Fittonia verschaffeltii 'Red Star'

Sprouts of Bristol
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Scientific Name
Fittonia verschaffeltii (Fittons' plant, Verschaffelt's variety) 'Red Star'

Common Name
White Nerve Plant, Mosaic Plant, Silver Fittonia, Silver Nerve, Silver Threads, Silver-net Plant, Snakeskin Plant, Nerve Plant

Native to tropical rainforests in South America, especially Columbia and Peru.

Nerve Plants are some of the most eye-catching plants we stock, with their bright variegations drawing comparisons to spiderwebs, riverbeds, nets and nerves. They like consistent levels of water and humidity and can thrive as terrarium plants as well as in their own pots. Each pot contains a small group of Fittonia plants which grow together to form a bushy mound of bright foliage; this variety sports a nervous system of bright pink tracing on deep green leaves.


Bright, indirect light works best; if you notice yellowing lower leaves on your Fittonia, it could probably do with a little more light.

Water when the soil starts to dry out to keep it evenly moist. Be careful not to leave your Nerve Plant with soggy roots in a darker spot or in winter as this can cause issues. If they get a little too dry, nerve plants will wilt dramatically; if you keep an eye out for this and water as soon as you notice it, they should perk right back up!

Fittonia will thrive with higher humidity, so consider misting or adding a pebble tray to help them stay hydrated. Misting occasionally will also help stop the leaves from getting dusty!

Use a well-draining but moisture-retentive soil, perhaps with added perlite or coir. A mix designed for Calatheas or Marantas works well here. Repot every few years as your nerve plants grow; they will grow faster in wide, shallow pots as they're used to creeping along the ground.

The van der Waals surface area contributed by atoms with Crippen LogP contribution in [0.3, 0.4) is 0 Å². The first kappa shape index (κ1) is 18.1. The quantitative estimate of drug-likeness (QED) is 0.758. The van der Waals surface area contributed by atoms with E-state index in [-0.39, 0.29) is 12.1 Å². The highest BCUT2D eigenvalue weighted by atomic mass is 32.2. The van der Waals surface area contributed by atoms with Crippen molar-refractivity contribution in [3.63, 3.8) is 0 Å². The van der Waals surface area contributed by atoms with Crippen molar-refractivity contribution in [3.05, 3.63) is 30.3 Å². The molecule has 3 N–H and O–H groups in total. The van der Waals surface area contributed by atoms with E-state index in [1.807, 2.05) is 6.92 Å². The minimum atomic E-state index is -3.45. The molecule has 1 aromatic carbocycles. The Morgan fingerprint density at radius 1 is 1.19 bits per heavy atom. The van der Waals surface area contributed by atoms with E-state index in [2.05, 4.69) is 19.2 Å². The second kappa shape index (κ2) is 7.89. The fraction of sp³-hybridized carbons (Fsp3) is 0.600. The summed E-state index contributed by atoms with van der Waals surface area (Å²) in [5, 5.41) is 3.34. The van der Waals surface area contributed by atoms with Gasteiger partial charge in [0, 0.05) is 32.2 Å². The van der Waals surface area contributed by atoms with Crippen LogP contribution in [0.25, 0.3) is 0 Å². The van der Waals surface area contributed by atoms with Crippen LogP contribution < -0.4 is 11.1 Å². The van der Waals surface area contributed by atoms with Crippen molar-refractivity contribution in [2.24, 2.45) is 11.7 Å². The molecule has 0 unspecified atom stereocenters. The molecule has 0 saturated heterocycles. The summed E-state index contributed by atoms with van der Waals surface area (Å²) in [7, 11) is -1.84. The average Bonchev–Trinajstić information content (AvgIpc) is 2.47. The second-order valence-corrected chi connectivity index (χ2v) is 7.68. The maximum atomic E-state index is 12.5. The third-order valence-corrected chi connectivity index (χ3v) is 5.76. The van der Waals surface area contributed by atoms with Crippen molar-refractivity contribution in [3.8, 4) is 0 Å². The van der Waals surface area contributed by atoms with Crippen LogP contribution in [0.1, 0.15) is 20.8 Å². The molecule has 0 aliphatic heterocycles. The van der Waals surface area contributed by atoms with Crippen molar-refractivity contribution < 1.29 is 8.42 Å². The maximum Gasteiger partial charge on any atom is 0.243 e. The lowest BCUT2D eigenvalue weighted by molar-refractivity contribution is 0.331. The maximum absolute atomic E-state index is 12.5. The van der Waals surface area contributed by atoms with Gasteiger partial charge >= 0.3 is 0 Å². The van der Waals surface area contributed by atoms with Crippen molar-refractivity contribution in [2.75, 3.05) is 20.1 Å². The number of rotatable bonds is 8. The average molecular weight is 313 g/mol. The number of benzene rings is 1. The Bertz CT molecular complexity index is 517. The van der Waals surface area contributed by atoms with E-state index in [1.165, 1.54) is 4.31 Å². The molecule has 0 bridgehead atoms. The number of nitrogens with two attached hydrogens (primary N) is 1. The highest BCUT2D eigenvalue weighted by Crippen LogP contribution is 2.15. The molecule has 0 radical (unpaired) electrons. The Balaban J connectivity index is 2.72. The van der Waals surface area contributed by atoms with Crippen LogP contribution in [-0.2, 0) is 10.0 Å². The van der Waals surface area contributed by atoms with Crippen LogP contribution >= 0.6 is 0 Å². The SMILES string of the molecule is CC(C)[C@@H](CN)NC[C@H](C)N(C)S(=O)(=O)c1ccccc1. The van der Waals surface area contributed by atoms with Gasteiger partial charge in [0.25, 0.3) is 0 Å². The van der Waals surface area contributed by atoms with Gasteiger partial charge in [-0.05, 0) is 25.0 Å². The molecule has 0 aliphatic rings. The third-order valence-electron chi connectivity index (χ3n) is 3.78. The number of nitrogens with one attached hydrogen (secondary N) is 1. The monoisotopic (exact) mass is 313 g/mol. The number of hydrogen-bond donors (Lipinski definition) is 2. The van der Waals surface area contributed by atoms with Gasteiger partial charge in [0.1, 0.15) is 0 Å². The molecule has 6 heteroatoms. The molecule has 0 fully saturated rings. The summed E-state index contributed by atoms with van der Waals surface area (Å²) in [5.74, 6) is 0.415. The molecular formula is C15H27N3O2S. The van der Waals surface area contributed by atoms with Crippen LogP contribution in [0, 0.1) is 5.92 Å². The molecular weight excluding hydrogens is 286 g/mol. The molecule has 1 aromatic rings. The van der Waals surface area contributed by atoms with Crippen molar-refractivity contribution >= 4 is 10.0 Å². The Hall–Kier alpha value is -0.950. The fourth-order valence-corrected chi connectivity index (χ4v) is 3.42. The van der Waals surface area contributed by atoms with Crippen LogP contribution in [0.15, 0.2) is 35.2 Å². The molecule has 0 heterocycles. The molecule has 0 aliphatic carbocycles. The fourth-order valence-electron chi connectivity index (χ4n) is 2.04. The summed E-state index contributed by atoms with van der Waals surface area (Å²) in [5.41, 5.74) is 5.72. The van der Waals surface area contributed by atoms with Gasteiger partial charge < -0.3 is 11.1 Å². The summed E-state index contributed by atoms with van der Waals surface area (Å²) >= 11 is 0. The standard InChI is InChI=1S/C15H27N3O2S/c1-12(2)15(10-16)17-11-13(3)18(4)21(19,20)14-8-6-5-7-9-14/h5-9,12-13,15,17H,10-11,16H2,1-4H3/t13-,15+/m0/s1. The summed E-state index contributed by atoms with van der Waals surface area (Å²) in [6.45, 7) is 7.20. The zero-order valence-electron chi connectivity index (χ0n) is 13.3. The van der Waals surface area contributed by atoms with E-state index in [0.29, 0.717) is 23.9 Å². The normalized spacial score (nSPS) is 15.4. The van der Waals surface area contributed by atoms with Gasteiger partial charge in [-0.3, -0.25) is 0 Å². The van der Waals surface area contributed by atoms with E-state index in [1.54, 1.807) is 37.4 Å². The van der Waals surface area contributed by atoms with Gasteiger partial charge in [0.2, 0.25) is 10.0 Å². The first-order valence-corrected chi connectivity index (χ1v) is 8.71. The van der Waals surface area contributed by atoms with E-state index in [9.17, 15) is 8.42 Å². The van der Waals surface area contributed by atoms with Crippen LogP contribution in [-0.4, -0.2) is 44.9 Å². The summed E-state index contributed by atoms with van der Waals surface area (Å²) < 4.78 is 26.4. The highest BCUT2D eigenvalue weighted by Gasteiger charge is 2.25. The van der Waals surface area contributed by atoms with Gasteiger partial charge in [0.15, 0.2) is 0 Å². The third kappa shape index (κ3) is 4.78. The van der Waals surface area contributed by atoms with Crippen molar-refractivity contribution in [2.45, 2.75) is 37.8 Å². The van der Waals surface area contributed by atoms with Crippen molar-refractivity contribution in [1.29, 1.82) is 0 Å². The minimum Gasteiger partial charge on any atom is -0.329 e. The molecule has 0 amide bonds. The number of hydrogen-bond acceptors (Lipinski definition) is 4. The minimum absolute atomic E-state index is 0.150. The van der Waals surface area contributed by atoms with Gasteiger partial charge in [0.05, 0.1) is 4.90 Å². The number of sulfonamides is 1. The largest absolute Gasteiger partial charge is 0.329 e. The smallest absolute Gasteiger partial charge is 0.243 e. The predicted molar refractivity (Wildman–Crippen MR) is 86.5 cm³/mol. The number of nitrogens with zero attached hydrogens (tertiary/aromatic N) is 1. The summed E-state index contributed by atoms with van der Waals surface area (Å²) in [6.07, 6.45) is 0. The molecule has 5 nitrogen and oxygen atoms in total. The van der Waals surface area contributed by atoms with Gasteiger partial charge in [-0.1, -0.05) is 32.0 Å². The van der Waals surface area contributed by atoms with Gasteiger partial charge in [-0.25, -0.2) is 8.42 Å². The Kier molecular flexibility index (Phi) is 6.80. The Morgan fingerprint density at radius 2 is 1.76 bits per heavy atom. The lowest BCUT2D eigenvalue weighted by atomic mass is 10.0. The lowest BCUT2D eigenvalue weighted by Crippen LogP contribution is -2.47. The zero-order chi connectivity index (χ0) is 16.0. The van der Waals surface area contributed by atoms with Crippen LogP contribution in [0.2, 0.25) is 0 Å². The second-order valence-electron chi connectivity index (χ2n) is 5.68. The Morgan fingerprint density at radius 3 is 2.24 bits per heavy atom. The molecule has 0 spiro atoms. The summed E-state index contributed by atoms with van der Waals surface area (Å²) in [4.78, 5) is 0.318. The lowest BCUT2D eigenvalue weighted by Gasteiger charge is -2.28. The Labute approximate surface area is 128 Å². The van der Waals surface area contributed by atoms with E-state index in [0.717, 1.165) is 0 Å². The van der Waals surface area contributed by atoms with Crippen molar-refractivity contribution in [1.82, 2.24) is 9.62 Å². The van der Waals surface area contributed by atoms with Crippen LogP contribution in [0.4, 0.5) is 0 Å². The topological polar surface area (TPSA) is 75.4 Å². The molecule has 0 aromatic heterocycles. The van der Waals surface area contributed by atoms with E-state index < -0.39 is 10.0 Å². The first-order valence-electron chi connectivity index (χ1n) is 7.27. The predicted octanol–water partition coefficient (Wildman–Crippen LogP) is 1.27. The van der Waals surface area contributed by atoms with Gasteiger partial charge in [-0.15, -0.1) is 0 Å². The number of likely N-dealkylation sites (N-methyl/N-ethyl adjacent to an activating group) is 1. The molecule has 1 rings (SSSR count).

Feed every three waters in the growing season, reduce to every four in autumn and winter. To protect the roots, water before fertilising!

Ideal temperature is 18-24°C; make sure it does not get colder than 15°C in winter.

Yes, but too much nibbling won't be good for pets, small humans or the plant!

Sprouts Top Tips
Keep an eye on your Fittonia's leaves for signs of over- or under-watering. Either way they will wilt; you can tell which issue you are having by checking the soil. If it is wet to the touch or when you squeeze the top slightly, it has been overwatered and needs to dry out; if the pot feels light and the soil bone dry it will need a good water.

Did you know?
Fitton in the name of this plant is in honour of Elizabeth and Sarah Mary Fitton, authors of the 19th century book 'Conservations on Botany'.




Customer Reviews

Based on 1 review
Excellent quality 👌

Fittonia is beautiful. I used it in my hyllus jumping spider terrarium. I propagated it today and made an open terrarium. Thank you. I will definitely buy from your shop again. 🥰🥰🥰